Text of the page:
With the Covid-19 pandemic, many people are forced to work from home. Unfortunately, they are using home technology and networks, which may not be the best suited for work purposes. For instance, their wireless networks may have dead spots and be slow. Many people have not heard of a relatively new technology called wireless mesh networks.
In this article, we explain what mesh networks are and how they can improve both home and office wireless network performance.
Mesh Networks Explained
In the traditional home or office network, you have a modem and router (or combo unit), which sends a wireless signal to all devices. In some cases, you may also install a wireless extender, which extends the wireless signal further from the router.
One issue with this network is that the router and extender transmit networks with different names and passwords. As you move around, you have to manually switch from one network to another on your phone or computer. Also, there can be Internet speed and performance issues when using an extender. Normally, the wireless extender provides a network which has significantly slower speeds than the router’s network.
Mesh Networks consist of what are called nodes or satellites. Usually, one of these nodes works like a router, while the other nodes connect to this router or themselves. This means that you can install many different nodes throughout your home or office, if you like.
Since they are all part of the same network, the wireless performance should not drop significantly from one satellite to another. Most importantly, they send out a wireless signal with the same network name and password. Therefore, you don’t have to manually connect to one network as you get closer to it. Your phone or computer will always remain connected.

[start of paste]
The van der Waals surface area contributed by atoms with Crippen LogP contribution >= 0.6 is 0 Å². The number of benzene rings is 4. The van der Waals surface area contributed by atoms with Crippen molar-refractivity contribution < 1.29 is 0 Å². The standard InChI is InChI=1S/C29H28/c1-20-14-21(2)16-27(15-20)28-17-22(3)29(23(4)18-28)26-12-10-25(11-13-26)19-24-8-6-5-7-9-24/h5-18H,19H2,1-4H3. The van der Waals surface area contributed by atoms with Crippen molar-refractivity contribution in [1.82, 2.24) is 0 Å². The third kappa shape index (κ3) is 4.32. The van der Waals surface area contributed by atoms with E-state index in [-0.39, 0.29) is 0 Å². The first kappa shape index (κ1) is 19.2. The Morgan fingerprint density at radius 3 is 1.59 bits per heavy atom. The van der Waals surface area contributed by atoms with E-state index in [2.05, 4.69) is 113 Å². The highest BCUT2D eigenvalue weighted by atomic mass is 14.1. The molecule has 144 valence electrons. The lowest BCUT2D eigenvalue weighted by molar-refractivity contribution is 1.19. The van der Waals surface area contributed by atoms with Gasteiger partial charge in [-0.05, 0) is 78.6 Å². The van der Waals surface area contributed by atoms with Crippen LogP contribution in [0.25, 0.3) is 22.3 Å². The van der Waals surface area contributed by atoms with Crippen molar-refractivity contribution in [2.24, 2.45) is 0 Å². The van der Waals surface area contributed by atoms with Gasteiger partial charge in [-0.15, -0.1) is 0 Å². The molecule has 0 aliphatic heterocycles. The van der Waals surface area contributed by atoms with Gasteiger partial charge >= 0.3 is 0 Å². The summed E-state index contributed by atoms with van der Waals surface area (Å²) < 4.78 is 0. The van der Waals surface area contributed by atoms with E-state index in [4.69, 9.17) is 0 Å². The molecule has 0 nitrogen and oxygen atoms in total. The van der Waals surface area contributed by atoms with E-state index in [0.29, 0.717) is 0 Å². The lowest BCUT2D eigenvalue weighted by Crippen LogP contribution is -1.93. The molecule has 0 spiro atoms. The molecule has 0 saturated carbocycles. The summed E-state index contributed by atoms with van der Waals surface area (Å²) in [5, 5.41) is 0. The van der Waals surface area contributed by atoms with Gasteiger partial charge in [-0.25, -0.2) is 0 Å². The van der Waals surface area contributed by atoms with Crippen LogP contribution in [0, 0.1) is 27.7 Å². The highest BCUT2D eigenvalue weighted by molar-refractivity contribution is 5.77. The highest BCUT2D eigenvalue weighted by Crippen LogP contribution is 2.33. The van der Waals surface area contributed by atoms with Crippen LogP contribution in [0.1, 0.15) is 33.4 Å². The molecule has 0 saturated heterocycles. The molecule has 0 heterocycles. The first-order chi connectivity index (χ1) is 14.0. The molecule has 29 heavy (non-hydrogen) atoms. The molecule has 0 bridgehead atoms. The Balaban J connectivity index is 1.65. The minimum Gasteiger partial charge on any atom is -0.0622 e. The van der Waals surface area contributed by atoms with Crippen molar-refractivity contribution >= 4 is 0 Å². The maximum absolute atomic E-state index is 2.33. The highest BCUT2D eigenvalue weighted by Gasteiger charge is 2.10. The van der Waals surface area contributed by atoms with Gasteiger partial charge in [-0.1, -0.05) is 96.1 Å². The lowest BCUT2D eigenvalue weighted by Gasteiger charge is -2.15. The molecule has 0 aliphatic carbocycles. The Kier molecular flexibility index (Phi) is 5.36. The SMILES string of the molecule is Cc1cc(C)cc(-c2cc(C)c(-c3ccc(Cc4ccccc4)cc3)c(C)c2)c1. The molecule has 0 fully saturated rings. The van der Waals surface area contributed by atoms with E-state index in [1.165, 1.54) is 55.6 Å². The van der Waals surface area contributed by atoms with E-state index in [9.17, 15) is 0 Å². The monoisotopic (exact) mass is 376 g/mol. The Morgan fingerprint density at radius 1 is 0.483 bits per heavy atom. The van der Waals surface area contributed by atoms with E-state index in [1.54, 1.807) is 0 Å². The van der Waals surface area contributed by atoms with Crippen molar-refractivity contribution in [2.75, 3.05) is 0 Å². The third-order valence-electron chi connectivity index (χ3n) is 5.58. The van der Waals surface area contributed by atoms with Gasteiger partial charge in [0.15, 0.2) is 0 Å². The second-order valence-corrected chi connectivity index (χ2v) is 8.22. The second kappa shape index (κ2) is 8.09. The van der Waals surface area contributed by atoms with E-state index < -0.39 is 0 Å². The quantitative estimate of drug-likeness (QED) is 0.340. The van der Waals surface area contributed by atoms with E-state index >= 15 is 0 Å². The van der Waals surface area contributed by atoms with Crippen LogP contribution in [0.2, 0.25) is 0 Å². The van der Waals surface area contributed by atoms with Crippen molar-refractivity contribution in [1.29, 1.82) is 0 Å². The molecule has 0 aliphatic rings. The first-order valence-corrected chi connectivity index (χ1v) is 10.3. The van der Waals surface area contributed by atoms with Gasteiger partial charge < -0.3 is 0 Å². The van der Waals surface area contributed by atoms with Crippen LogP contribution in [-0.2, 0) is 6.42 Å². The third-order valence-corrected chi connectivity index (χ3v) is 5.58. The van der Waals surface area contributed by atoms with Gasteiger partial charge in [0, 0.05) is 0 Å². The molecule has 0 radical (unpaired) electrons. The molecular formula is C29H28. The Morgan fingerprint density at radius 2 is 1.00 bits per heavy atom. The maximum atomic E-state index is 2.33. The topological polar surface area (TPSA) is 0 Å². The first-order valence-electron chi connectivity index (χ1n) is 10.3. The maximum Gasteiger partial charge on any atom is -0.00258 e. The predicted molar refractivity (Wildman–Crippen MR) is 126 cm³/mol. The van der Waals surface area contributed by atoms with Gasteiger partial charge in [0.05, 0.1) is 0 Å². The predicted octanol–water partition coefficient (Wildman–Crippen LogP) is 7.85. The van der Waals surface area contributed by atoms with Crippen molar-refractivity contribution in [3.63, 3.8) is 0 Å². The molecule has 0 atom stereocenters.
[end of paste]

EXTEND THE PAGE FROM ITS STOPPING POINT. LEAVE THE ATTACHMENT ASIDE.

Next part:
Mesh Networks Advantages
Easier to Use
One advantage of these networks is their ease of use. At your home or office, you have one mesh network. As you move around the network, you computer or other device will automatically stay connected to the network. The mesh network will continuously be looking to connect you to the optimal wireless node. Even when connected to one node, it will find the optimal connection to that node.
With traditional wireless router and wireless extender networks, your device will stay connected as long as it can to the wireless unit it is connected to. As you move to one side of your home, you have to manually switch to the nearest wireless device.
Generally, mesh networks will provide better network performance than traditional router and wireless extender networks. Your computer, smart phone or tablet will get a strong wireless signal with better speeds throughout your house or office. On the other hand, extenders normally transmit wireless signals which have noticeably slower Internet speeds than the main router.
Easier Installation & Management
Usually, you can install a smart phone app to set up and manage your wireless mesh network. From this app, you can add new nodes, change the network security settings, enable a guest network, and block users. Normally, you can add new wireless nodes by clicking on an option in the app and then just plugging them in.
On the other hand, with a traditional router and extenders you usually have to set up each one separately on a computer or an app. Normally, you have to spend much more time installing and configuring the extenders.
When your home or business is hit by a power outage, a mesh network should automatically start working, once power is restored. Instead, a traditional network may not start working right away. You might have to reconnect wireless devices (i.e., router, extenders, etc.) one by one. This can take up a lot of time and energy.
Mesh Networks Disadvantages
The main disadvantage of mesh networks is their cost. Because you usually have to buy a 3 pack of mesh units, the cost is more than a typical router and extender. An Eero 3 pack is relatively inexpensive at about $175. A Nest Wi-Fi 3 pack of a router and two nodes costs about $349. The Netgear Orbi AC2200 pack has a similar price.
For individuals who live in a small apartment or a single floor house, a wireless mesh system may be overkill. A router should provide sufficient wireless coverage. These individuals could always add an inexpensive extender to strengthen the Wi-Fi signal throughout their place.
If you have any questions need assistance with your home or office network, please feel free to visit Nucleus’s Contact Us page.
1 Tomsguide.com “What is a mesh Wi-Fi router and do you need one?” Link to Site
2 PCWorld.com “Wireless mesh networks: Everything you need to know” Link to Site
3 Support.Google.com “What is a mesh network” Link to Site
4 PCMag.com “The Best Wi-Fi Mesh Network Systems for 2020” Link to Site